According to the great British comedian Eddie Izzard, California has always been the “wild and crazy state.” But in a good way. And now a San Francisco Bay area elementary school is charting new waters by offering the first ever toy gun “buyback” program.
Charles Hill, the principle of Strobridge Elementary School in Hayward, feels kids that play with guns may not take real guns seriously. He went on to say, “Playing with toy guns, saying ‘I’m going to shoot you,’ desensitizes them so as they get older, it’s easier for them to use a real gun.”
The idea for the buyback came from a photographer, Horace Gibson, who takes the school’s student photos. Hill also called upon the nationwide cases where police have mistaken a toy gun for a real one, as manufacturers aim for realism.
The school planned a whole day of activities around the buyback called Strobridge Elementary Safety Day. Hayward police were on hand to demonstrate bicycle and gun safety while the Alameda County Fire Department sent a truck and crew to talk about fire safety. The event also offered fingerprinting and photographing of children, where they loaded the information on to a CD for the parents in case their child goes missing.
Every child who attended was given a ticket to exchange for a book. And if they turned in a toy gun, they also received a raffle ticket that could win them one of four bicycles.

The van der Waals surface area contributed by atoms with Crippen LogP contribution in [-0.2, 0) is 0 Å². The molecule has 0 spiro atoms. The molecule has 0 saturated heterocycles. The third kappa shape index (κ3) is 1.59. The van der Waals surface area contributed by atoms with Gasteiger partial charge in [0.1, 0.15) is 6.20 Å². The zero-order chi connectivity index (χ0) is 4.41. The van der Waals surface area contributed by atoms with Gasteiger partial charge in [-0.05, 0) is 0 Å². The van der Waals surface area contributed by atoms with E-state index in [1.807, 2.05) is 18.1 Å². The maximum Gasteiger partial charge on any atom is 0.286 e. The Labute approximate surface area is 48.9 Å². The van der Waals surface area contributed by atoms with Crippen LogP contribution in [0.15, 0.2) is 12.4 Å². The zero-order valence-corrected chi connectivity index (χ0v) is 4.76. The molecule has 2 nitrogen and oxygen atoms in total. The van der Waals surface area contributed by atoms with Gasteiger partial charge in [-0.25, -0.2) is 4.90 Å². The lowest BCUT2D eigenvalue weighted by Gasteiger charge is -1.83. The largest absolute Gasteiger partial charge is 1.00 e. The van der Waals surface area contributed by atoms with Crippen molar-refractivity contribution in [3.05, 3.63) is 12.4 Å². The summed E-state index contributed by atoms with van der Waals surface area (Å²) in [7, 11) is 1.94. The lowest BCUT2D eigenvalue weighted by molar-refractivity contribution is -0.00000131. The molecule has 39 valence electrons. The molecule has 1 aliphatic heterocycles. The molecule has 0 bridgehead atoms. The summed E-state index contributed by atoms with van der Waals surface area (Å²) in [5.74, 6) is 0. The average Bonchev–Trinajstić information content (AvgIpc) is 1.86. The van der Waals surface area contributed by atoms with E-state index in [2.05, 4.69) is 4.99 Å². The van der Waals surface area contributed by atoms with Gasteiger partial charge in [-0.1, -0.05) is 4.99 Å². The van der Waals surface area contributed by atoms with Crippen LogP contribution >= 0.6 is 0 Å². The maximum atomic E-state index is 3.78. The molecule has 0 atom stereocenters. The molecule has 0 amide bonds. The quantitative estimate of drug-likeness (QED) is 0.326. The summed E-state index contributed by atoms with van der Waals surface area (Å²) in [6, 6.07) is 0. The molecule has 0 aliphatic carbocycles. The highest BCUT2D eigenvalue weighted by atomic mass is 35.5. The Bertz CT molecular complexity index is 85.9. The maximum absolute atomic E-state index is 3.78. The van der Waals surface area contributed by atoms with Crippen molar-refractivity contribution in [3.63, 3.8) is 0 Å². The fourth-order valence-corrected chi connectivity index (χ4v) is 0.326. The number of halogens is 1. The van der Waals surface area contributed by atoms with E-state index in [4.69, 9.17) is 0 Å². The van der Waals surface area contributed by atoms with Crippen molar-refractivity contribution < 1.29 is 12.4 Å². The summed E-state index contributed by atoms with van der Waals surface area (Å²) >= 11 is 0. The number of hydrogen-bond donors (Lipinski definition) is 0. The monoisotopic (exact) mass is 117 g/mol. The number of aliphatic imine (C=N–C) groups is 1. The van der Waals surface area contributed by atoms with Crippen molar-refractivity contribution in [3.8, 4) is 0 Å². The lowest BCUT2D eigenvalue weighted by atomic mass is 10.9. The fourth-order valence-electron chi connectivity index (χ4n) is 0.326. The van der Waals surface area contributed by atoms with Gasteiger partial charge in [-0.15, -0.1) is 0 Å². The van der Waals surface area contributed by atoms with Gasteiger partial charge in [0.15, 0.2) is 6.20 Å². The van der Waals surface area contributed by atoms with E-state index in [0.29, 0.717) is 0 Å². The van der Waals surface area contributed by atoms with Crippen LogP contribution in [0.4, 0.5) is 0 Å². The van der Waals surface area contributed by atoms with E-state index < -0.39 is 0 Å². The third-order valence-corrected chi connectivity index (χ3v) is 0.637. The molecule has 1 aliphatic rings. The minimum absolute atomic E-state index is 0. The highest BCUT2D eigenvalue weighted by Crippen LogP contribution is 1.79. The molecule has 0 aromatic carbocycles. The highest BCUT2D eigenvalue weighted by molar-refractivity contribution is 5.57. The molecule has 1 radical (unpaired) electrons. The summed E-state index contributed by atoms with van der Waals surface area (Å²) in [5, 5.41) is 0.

When I first heard about this event, I thought it was a little silly. But after giving it some thought and getting as much information as I could about the event, I stand up and applaud Hill and Strobridge Elementary. I hope other schools can take the hint and hold their own Safety Day events.
However, not everyone stood behind the buyback. Yih-Chau Chang, a spokesman for the gun-rights group Responsible Citizens of California said that “playing cops and robbers or cowboys and Indians” was “a normal part of growing up.”
“While the intentions are obviously good on the part of the school administration, this doesn’t really educate children about guns or gun safety,” he said. “Guns are used in crimes, but they are more often used in defensive ways which prevent violent crime from occurring in the first place.”
Chang also questioned whether toys can look like real weapons saying, “Toy manufacturers are forced to paint guns in bright colors, usually orange or yellow, that make it virtually impossible for an officer to mistake it for a real gun.”
But what about the upsurge of colored real guns? Friday night – the night before the buyback event – a 3-year-old boy in South Carolina was killed after he picked up a pink gun he thought was a toy and it discharged. And have you seen the Hello Kitty AK-47? (Picture provided) It looks like a toy and the Hello Kitty just screams for little girls to pick it up. Globalgrind has even compiled a list of 12 guns that look like toys, including one that has bullets painted to match.
Everyone who has read my very first post on All Things Dem about gun control and the Second Amendment knows how I feel on this issue. But I am still astounded by the stupidity of people – especially the ones with frou-frous colored guns who leave said guns loaded and lying around. Not only are you too stupid to own a gun but you are way too stupid to be breeding. And as another great British comedian Jimmy Carr says, “Let’s face it, the gene pool needs a little chlorine. You know who you are!”